Turkey moves towards approving Sweden’s bid to join Nato

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Turkey’s parliament is set to vote on Sweden’s accession to Nato on Tuesday, in a sign that the Scandinavian country may soon clear a vital hurdle in its long-fought bid to join the western military alliance. 

Lawmakers are scheduled to debate the issue in a general assembly session on Tuesday afternoon, with a vote expected shortly afterwards.

Turkish President Recep Tayyip Erdoğan vowed to approve Sweden’s Nato accession in July, but the process has been beset by delays, which have driven a wedge between Ankara and its western allies.

Turkey and Hungary are the only Nato members that have not yet backed Sweden’s request to join the alliance, which was made in the wake of Russia’s full-scale invasion of Ukraine in 2022.

Washington and Brussels have lobbied Ankara and Budapest for months to ratify Sweden’s accession to Nato as a signal to Russian President Vladimir Putin that the alliance, which has underpinned European security since the cold war, stands united against Moscow’s aggression.

Sweden’s military chief and prime minister have both directly warned Swedes this year to be prepared for war, comments that have drawn admiration from some and criticism for fear-mongering from others.

Finland, which shares a 1,340km border with Russia, joined Nato last April as the group’s 31st member.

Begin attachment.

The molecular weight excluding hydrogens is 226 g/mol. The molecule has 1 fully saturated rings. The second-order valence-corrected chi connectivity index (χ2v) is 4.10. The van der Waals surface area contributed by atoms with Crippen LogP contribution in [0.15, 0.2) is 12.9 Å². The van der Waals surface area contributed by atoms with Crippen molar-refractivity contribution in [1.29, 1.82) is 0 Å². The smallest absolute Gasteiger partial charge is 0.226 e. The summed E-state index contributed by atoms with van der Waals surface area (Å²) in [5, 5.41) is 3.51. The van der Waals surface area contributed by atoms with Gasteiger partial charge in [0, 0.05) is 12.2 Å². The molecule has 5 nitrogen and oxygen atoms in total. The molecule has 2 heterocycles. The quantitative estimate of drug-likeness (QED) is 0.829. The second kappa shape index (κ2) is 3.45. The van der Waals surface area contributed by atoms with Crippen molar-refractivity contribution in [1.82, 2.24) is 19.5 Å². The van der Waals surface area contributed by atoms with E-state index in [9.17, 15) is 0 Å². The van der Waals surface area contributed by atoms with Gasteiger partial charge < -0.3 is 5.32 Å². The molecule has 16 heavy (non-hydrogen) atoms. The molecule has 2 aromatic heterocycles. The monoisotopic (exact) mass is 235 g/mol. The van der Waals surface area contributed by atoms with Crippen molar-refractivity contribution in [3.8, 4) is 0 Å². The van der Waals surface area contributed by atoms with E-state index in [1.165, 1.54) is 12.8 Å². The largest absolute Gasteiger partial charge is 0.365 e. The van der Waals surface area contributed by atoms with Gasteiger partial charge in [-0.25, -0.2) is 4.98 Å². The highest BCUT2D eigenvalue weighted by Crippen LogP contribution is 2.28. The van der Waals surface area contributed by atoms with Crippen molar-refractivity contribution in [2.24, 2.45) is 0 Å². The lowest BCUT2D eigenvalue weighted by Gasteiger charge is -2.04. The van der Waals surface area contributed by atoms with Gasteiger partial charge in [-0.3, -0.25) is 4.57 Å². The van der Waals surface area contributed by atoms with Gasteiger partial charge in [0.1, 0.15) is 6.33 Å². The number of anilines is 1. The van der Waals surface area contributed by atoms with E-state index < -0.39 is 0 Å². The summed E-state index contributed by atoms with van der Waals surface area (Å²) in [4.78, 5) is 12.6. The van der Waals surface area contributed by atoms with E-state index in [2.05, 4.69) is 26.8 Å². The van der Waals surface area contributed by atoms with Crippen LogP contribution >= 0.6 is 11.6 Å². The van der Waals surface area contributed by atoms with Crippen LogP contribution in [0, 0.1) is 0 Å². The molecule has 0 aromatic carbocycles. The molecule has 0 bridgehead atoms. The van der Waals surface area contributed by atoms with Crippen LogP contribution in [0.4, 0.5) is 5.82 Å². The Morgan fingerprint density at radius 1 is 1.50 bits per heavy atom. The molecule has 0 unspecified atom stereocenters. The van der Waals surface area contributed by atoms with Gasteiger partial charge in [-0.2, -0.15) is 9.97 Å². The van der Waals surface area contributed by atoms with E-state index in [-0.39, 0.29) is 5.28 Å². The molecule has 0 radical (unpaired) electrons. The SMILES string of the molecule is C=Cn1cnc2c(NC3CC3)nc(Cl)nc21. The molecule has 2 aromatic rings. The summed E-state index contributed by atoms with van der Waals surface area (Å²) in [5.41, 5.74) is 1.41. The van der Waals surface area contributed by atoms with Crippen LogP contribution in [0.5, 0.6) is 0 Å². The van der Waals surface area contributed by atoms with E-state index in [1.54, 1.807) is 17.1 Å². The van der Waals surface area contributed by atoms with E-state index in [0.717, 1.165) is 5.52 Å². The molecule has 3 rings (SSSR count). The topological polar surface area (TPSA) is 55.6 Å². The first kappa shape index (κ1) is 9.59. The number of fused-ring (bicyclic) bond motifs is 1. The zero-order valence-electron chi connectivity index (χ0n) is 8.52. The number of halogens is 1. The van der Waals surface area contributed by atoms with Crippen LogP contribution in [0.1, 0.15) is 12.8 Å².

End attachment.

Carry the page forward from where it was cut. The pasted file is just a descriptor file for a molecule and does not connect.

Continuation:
Hungary is broadly expected to follow Turkey’s lead on ratifying Sweden’s accession. Viktor Orbán, Hungary’s prime minister, said on Tuesday that he would invite his Swedish counterpart Ulf Kristersson “for a visit to Hungary to negotiate on Sweden’s Nato accession”.

Orbán has been at odds with Swedish politicians who have often criticised Budapest for unwinding democratic checks and balances and accused his regime of rampant corruption — charges that Orbán has rejected and said were unfriendly from a possible military ally.

But Budapest has also relied on Swedish technology in its armed forces, maintaining a fleet of Swedish-made Gripen fighter jets.

Turkey, which has been a Nato member since 1952, has retained strong ties with Russia even as its western partners have shunned the country. It has, for example, boosted trade with Russia since the beginning of the Ukraine war and also declined to join up to western sanctions.

Turkey’s parliament is controlled by Erdoğan’s political coalition, meaning analysts expect that lawmakers will agree to Sweden’s accession to Nato once it comes up for a vote. Erdoğan must still sign the ratification protocol once parliament approves the measure.

Erdoğan has said he expects the US to agree to Turkey’s request to buy billions of dollars’ worth of F-16 fighter jets in return for approval of Stockholm’s bid. 

The Biden administration has been supportive of the arms deal but some members of the US Senate’s powerful foreign relations committee have expressed concerns over issues including Turkey’s turbulent relationship with Greece, which has begun to improve since Erdoğan travelled to Athens late last year.

Ankara has also demanded that Stockholm steps up its fight against a Kurdish militant group that has fought a decades-long insurgency in Turkey. A series of measures passed by Sweden including a new anti-terrorism law that went into effect last year have helped assuage Turkey’s concerns, according to Turkish officials and diplomats.

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